'The style of writing, including individual stories, makes the text easy to read and accessible. As a result this book is suitable for both academic as well as non-academic readers.' - Book Reviews 'An easily readable and informative text. This book should be well thumbed book in all occupational therapy departments, if only to provide us with a consistent reminder of the complex interplay between the physical, emotional and psychological aspects of living, which enable each individual to achieve the balanced state of being a well person.' - British Journal of Occupational Therapy 'This is a very engaging book which presents the topic of counselling in health care in a readable and accessible way.[It] is a good resource for occupational therapists wishing to know more about counselling in healthcare settings. It is suitable for both students and qualified staff and is written in a style that encourages further reading. It is well referenced and relevant research is referred to throughout.' British Journal of Occupational Therapy 'This is an excellent sequel to Counsellors in Health Settings. The honesty of the accounts is inspiring as the authors explore frankly the difficulties they and their clients face, rather than simply giving idealistic accounts of how counselling should work. It cannot fail to increase awareness about a wide range of health problems that people experience and the often hidden consequences.' - Mental Health Magazine 'What I find most interesting about this book is that counselling is considered as part of the multidisciplinary team approach and thus is an interesting example of how counselling can work when offered in the rehabilitative or primary care setting to great advantage to both the client and rehab team. The book is easy to read and offers an experiential perspective rather than a theoretical one. However, the book does have a research perspective, and examples of narrative and postmodernist approach are used to complement the stories in the book without being overbearing.' - Heathcare Counselling and Psychotherapy Journal Individuals experiencing rehabilitation are subject to profound life adjustments, and the contributors to this book explore how the relationship between counsellor and client can be a source of support during that time. Describing pioneering initiatives in a range of rehabilitation settings the authors draw out the historical background and theoretical implications of their work and make recommendations for good practice. Rehabilitation experiences in both physical and psychological health care are described, including those of survivors of strokes, problematic drug or alcohol users, people who have sustained hearing loss or head injury and those affected by chronic bowel disorder and multiple sclerosis. Contributors describe the innovative work they are undertaking in NHS rehabilitation settings such as a head injury unit and a post-operative rehabilitation counselling service. Other contributions include a chapter from the perspective of a counsellor within a voluntary organisation, the Bristol Area Stroke Foundation, and a chapter by a counsellor working with clients undergoing community rehabilitation. Several chapters are written from the client's perspective by authors who have themselves received counselling as part of their programme of rehabilitation. This pioneering book introduces the reader to creative approaches to research and counselling including the use of poetry, groupwork and narrative ideas and will inform the work of counsellors, clients, health care workers and policy makers.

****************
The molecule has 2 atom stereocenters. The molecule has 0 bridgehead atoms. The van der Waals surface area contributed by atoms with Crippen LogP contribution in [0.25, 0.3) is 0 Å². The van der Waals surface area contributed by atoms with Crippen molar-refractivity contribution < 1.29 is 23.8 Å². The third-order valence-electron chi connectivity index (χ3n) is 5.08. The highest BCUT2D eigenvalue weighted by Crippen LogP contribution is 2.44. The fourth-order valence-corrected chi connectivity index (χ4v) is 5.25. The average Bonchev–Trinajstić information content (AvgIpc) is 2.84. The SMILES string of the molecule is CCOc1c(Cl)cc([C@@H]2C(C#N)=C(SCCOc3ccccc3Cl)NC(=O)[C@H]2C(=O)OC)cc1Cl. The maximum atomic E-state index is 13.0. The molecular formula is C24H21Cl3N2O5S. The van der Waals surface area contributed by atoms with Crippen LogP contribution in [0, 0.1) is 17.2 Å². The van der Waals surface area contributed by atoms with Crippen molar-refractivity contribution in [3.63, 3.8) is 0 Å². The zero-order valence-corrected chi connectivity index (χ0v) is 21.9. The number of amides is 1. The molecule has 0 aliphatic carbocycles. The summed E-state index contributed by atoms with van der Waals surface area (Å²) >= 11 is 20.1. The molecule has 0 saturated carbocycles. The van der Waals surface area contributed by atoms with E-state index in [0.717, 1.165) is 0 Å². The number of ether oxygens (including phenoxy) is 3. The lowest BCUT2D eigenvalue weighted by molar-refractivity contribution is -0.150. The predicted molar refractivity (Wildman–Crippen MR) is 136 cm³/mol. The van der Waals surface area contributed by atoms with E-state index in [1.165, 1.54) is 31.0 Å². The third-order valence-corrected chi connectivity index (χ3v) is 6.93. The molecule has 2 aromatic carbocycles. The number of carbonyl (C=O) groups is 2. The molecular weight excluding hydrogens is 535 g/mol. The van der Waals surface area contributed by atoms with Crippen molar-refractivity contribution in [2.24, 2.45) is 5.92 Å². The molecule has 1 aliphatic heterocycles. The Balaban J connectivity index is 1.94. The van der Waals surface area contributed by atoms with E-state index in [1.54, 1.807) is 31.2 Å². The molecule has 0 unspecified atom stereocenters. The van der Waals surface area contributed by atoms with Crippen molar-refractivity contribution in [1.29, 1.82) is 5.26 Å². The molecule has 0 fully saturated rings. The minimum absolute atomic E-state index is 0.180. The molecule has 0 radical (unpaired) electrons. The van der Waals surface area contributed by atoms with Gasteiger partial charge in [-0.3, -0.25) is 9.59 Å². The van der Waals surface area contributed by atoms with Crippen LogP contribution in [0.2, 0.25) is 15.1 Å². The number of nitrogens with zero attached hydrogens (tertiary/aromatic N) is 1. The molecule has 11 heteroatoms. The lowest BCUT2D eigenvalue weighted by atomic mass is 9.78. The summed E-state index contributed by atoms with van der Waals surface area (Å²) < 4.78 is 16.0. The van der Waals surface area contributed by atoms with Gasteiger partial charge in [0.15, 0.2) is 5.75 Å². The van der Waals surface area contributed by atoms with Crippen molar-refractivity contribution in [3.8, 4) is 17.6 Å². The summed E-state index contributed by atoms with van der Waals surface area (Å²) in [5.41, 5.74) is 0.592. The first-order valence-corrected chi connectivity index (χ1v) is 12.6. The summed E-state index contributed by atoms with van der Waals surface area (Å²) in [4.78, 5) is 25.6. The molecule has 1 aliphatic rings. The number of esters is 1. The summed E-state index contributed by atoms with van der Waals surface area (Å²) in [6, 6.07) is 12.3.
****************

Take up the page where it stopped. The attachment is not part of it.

Trauma suffered during childhood can affect not only a person's emotional and mental health, but also their physical health, even into adulthood. This unique book fills a gap in research in this area, providing personal and theoretical perspectives on trauma and recovery. The contributors tell powerful stories of traumatic childhood events, including bereavement, abuse and evacuation and separation from parents. They document their reactions to trauma whether through illness, disability, addiction, psychosomatic disorders, self-harming behaviours or dissociation. Each author also shows the pathway they have taken towards transforming their bodies to well-being. This will be a valuable resource for those who are dealing with the impact of childhood trauma in their own lives; their families and friends whose lives are also touched; workers in the field of trauma, especially medical practitioners who can sometimes feel helpless when faced with patients whose symptoms they cannot understand or heal; and counsellors, psychotherapists and psychologists. This book will also be of value to researchers interested in narrative research methods.
Looking at the life stories of ex-drug misusers in their own words, this book offers insights into the nature of addiction and how it can be tackled. It examines the links between early childhood experiences and drug misuse and also shows pathways to recovery and transformation. Kim Etherington highlights the therapeutic value of listening to drug misusers' life stories and the importance of understanding how social environments and the wider cultural influences shape people's lives. She encourages people working with drug misusers to challenge pathologising notions of `spoiled identity', which assume that identity is fixed. By taking a step back and separating the person from the problem, it is possible to help them explore their relationship with drugs in ways that encourage a stronger sense of agency and power to change. With compelling first-hand narratives and practical strategies to encourage drug misusers' ability to recover, this is essential reading for professionals working with drug users as well as people misusing drugs themselves.